The Great ChokoChoko Library backup – チョコチョコのバックアップ

One of the best free Japanese reading resources online, The Great ChokoChoko Library, recently lost all the JLPT N1-N5 materials. Fortunately, Japanese learners of Reddit seem to have backed up the whole library and created a single PDF document with all the graded articles. Here’s a direct link to a comment that leads to the PDF.

Japan Foundation, J-Course and まるごと (Marugoto) Study Book

こくさいこうりゅうきんとは日本のぶんと日本語をおしえるかいしゃです。いろいろな国にあります。国によって、しょかんと「J-Course」とじゅぎょうもあります。Japan FoundationはJLPTのけんつくっています。
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Japanese in Overwatch

Recently I started playing Overwatch, an online 1st person shooter from Blizzard. Two characters are Japanese, so you can actually hear a lot of Japanese in Overwatch.

One of the maps featured in the game is はなむら, or Hanamura, the Flower Village. It has a very Japanese feel. Simply based on the view of the Mt. Fuji and some of the texts found in the area, Hanamura is not a real place in Japan.

However Japanese and read world Japanese is written all over the place. So to make some use of the game in my Japanese studies, I took some screenshots and translated them with Tori.

The main parts of Hanamura are the Shimada Castle, a nearby temple and a small shop area. Note that Japanese websites refer to the Shimada clan, and the two characters Genji and Hanzo, using katakana. But there is actually Hanzo’s name written on the wall in Hanamura in Kanji. More on that later.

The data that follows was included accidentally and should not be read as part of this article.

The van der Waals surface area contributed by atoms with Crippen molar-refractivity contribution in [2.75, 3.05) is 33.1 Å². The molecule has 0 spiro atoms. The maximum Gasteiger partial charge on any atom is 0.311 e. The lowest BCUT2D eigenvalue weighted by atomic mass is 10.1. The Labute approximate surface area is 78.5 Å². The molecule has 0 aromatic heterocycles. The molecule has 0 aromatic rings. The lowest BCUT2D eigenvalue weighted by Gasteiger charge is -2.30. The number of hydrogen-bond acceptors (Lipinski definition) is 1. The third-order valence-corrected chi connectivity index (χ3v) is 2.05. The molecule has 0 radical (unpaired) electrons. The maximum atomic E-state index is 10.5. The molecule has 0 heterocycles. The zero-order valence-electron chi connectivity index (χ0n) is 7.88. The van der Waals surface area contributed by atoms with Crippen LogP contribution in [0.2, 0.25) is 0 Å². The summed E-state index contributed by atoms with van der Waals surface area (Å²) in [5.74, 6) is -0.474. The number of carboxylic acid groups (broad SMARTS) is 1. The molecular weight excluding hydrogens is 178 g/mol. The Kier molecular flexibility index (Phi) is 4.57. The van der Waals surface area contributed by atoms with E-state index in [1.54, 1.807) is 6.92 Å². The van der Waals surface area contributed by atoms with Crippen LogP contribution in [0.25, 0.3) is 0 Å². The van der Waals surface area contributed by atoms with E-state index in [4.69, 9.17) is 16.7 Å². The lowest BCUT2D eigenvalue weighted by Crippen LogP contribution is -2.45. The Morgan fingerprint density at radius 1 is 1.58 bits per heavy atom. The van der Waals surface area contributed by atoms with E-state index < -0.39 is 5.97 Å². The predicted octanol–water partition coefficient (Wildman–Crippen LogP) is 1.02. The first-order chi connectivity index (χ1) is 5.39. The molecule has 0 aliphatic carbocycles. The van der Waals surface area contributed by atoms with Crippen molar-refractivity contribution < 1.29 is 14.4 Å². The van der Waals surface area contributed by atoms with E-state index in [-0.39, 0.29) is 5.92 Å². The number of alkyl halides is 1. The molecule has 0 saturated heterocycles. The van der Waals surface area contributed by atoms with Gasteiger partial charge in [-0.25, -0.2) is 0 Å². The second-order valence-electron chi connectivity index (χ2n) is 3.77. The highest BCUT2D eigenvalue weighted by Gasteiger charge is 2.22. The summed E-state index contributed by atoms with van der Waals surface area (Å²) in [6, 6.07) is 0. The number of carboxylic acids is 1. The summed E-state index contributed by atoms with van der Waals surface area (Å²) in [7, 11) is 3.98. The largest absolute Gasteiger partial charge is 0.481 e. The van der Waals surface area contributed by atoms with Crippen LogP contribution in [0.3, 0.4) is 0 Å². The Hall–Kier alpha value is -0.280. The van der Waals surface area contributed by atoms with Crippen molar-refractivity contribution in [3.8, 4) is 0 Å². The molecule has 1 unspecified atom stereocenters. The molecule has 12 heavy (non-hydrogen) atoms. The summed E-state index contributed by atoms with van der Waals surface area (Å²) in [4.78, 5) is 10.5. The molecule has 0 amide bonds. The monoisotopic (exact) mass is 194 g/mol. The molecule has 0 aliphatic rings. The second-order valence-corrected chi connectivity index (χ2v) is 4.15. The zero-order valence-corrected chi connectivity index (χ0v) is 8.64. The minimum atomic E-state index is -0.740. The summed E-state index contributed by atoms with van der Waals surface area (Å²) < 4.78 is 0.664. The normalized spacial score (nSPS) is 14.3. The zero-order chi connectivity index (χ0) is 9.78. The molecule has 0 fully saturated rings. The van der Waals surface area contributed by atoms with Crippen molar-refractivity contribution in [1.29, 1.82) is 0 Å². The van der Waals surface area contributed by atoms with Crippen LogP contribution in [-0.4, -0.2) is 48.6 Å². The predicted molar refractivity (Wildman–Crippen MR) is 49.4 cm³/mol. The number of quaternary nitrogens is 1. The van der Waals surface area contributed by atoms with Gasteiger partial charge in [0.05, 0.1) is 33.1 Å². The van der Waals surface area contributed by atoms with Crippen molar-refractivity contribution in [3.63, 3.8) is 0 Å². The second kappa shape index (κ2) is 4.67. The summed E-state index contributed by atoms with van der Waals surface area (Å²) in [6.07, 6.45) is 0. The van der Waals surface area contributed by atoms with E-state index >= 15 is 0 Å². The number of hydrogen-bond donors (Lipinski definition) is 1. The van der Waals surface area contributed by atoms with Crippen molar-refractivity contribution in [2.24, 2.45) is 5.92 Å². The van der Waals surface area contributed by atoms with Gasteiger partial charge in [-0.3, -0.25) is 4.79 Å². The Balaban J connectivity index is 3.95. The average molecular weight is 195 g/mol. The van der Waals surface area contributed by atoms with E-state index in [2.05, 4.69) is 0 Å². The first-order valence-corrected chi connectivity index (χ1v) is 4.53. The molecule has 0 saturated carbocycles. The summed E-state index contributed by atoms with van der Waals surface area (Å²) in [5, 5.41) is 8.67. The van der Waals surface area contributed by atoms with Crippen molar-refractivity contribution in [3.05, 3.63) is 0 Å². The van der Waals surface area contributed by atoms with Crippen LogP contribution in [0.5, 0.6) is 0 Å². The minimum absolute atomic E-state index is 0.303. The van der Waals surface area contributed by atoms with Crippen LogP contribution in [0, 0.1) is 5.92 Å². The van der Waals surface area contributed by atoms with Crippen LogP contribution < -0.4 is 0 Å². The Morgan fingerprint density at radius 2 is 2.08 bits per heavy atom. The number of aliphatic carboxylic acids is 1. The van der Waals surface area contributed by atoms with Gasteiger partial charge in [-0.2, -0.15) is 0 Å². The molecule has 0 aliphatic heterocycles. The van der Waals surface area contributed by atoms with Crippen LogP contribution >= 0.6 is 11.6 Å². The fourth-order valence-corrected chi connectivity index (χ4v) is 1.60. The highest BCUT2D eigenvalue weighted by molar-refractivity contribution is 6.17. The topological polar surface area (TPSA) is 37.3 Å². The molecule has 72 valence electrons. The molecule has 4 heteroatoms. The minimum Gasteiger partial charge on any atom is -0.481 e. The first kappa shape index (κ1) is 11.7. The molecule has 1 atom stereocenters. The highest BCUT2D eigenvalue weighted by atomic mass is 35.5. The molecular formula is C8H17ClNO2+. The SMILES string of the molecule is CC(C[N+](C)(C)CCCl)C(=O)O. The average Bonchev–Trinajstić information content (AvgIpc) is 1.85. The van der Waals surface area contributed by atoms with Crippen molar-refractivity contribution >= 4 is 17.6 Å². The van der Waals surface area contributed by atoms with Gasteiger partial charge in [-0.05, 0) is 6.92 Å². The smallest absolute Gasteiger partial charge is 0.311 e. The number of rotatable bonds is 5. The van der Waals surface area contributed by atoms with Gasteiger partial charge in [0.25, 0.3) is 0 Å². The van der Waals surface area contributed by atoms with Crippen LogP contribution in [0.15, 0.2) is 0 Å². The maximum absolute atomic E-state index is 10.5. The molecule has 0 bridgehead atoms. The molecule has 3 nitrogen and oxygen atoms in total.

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Cooking as a way to learn Japanese

There’s no better way to learn a language than to make it a regular part of your life. And if you like eating and cooking Japanese food, one of the great ways to learn some practical Japanese is to use Cookpad, the biggest Japanese recipe website.

Some of the recipes are easy to read and make, such as this ぎゅうどん recipe. The kanji used in the recipes might look intimidating at first, but it gets easy after you translate a few of them. Moreover the context of cooking makes it very easy to guess the meaning of unknown words.

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How to learn Kanji for busy people

When I studied Japanese in Japan, I learned about 400 kanji, but I forgot most of them over time. I am re-learning everything again and my plan is now to learn all 2,000+ jōyō kanji.

I understand that it’s not going to happen over night, in a week or a couple of months. I have estimated that it will take me over two years with my routine. But first 1,000 kanji make more than 90% of all characters you will encounter in daily life and I will be at 1,000 in just over a year. Continue reading How to learn Kanji for busy people

インドネシア - Indonesia









「よいしょ」の使い方 – Japanese Slang 4 – “yoisho”




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「無理」の使い方 – Japanese Slang 3 – “muri”


無理 (ムリ)


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